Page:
Mick Jagger: Artists Really Only Made Money Selling Music For About 25 Years

from the the-new-normal-is-the-old-normal dept

A bunch of people submitted this a while back, but I’m just getting around to writing it up. In an interview with the BBC, Mick Jagger is asked about things like file sharing, and he notes that, realistically, artists only made money selling music directly for a very short time:

But I have a take on that – people only made money out of records for a very, very small time. When The Rolling Stones started out, we didn’t make any money out of records because record companies wouldn’t pay you! They didn’t pay anyone!

Then, there was a small period from 1970 to 1997, where people did get paid, and they got paid very handsomely and everyone made money. But now that period has gone.

So if you look at the history of recorded music from 1900 to now, there was a 25 year period where artists did very well, but the rest of the time they didn’t.

Now, I don’t think that’s entirely accurate on a few points. He’s right that labels didn’t pay artists, or often found creative accounting ways not to pay artists. But he’s also wrong that “everyone made money” during those 25 years. Only a small percentage of artists actually made money during those years. There were a few that were heavily promoted by the labels and became rock stars, like Jagger. Other artists never made much at all.

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Comments on “Mick Jagger: Artists Really Only Made Money Selling Music For About 25 Years”

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Jay (profile) says:


If they only made money for such a short time, why is copyright so long in the tooth?

Yes, we know about the labels wanting control that will surely be destroyed eventually. As it stands, the more they try to put a stranglehold on the market, the more that they will destroy themselves with inane legislation that comes at a far higher cost than just trying new business models of scale.

Hephaestus (profile) says:

Re: Re: Re:2 So...

“and who knows what the next will be”

I think the final form is something a friend of mine created 25 years ago, holographic sound. The first thing he played for me was a bell being struck. You could walk around a point in space and it was always there. Then he played a violin, flute, and a piano. Each just floated (sound wise) in mid air each in its own spot. Pretty neat IMHO. Thats all the 5 meg hard drive had space for.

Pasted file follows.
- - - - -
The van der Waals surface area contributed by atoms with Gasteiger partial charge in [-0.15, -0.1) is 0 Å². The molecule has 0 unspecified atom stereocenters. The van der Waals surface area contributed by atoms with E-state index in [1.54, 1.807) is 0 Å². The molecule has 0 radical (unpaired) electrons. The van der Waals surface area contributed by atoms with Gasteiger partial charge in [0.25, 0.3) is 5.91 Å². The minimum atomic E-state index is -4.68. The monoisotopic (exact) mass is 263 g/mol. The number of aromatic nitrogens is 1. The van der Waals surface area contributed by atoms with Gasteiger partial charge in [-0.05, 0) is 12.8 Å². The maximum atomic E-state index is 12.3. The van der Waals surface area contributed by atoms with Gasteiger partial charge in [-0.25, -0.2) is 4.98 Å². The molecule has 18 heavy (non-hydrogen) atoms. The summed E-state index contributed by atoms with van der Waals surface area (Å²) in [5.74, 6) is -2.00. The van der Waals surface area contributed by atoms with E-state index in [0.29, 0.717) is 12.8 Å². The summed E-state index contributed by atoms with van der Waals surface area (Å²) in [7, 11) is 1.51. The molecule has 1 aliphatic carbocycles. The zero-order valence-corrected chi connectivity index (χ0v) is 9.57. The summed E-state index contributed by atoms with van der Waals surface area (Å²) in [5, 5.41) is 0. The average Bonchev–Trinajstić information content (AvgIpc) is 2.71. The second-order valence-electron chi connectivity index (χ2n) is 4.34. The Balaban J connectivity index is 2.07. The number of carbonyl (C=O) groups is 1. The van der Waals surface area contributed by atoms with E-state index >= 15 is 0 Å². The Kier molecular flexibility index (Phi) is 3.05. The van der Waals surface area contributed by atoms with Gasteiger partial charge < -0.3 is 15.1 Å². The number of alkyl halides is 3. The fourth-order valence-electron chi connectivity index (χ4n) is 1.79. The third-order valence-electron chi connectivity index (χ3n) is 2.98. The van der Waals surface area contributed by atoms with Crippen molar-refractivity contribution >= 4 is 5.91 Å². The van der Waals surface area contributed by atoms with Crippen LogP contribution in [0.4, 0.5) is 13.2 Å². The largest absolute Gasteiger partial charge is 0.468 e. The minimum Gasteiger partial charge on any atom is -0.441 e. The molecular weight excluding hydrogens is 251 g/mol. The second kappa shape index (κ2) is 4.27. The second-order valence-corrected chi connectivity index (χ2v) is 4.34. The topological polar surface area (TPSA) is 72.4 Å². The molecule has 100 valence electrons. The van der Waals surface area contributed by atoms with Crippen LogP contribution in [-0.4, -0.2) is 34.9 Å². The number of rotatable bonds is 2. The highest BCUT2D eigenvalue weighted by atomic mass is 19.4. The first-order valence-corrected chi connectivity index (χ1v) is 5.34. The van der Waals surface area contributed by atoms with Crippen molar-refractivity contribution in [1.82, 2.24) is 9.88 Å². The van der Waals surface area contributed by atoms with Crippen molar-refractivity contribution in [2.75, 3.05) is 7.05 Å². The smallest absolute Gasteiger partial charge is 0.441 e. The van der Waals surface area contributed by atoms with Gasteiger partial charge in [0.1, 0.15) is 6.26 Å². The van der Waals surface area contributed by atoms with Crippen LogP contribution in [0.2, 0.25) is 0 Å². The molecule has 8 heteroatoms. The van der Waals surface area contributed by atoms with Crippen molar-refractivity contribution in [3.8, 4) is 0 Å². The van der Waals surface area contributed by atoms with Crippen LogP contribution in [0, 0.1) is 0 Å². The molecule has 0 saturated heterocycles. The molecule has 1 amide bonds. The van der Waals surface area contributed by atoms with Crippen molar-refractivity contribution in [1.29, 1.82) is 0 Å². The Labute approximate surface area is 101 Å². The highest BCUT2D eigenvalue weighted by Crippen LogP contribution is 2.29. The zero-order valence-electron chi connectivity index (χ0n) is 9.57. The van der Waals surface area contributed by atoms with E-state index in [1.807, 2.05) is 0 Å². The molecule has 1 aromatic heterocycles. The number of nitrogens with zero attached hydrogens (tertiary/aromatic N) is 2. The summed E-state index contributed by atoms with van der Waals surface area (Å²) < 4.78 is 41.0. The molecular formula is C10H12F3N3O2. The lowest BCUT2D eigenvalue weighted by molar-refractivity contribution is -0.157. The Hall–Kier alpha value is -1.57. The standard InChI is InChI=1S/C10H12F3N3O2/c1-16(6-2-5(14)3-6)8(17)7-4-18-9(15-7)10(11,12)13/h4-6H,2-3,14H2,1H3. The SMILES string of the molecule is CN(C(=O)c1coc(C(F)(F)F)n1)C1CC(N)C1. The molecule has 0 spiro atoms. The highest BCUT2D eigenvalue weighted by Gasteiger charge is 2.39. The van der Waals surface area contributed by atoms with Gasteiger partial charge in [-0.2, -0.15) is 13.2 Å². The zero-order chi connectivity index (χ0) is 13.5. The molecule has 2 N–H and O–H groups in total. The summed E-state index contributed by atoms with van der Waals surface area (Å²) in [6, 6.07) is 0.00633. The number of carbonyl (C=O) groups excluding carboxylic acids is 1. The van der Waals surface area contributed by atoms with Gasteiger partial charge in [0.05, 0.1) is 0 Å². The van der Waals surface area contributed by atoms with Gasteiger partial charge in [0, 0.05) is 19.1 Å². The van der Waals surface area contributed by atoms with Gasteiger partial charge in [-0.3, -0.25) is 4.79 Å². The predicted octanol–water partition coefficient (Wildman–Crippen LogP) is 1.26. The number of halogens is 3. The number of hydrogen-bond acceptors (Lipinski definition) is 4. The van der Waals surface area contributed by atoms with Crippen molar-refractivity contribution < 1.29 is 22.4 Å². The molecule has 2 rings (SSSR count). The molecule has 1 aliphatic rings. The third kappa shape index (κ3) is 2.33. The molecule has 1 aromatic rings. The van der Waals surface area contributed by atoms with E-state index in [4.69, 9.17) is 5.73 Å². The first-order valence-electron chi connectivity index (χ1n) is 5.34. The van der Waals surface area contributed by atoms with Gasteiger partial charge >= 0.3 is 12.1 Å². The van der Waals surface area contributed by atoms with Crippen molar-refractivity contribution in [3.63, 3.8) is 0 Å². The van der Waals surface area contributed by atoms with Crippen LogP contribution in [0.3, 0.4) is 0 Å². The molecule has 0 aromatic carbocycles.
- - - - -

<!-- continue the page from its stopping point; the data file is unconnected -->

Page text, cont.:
The same thing can be done now using software and FLAC. So not much furtherr you can go.

Anonymous Coward says:

“There were a few that were heavily promoted by the labels and became rock stars, like Jagger”

I listen to all kinds of music and I’ve seen more live shows than I can count. I saw the Rollings Stones at the Hollywood Bowl a few years ago and they rocked. Mick still has it, he is a great entertainer. Keith on the on the other hand might as well have been propped up. Anyhow, it might just be that the Stones got big because they are good, not entirely due to heavy promotion. The Stones don’t need to sell records to make money, the over-priced concert tickets are more than enough – and I would see them again.

mrG (profile) says:

re: So...

Because, Jay, while the artists made next to no money through the twentieth century, the record companies made oodles of cash. Of the $5-$30 paid out for album releases during the period 1965-1997, typically the ‘royalty’ section of that cost was about a dollar and a half per unit for the lucky artists and all the staff from the session musicians all the way through the manufacturing staff and especially the sales outlets were paid peanuts (and drugs), with the latter group being paid mostly in pure raw hype. So long as the kids with disposable allowances to spend thought that having the very latest from the very latest was the epitome of coolness, the record companies had the consumer dollar right where they wanted it, ie in their pockets.


go back to crack mick

thats what you been doing all along right?
i sw a few years ago they did a world tour and there own (NOT studio or anyone else) was over 150 million

yea right another group of ozzy osbournes that go OH GEE i ain’t got no money cause im a drug addict but really hollywood stole my money and thus you pirates did too.
OH geee go work at tim hortons already

TtfnJohn (profile) says:

Re: go back to crack mick

Not to defend Mick and company but on that point he is right. (Mike’s quibble aside.)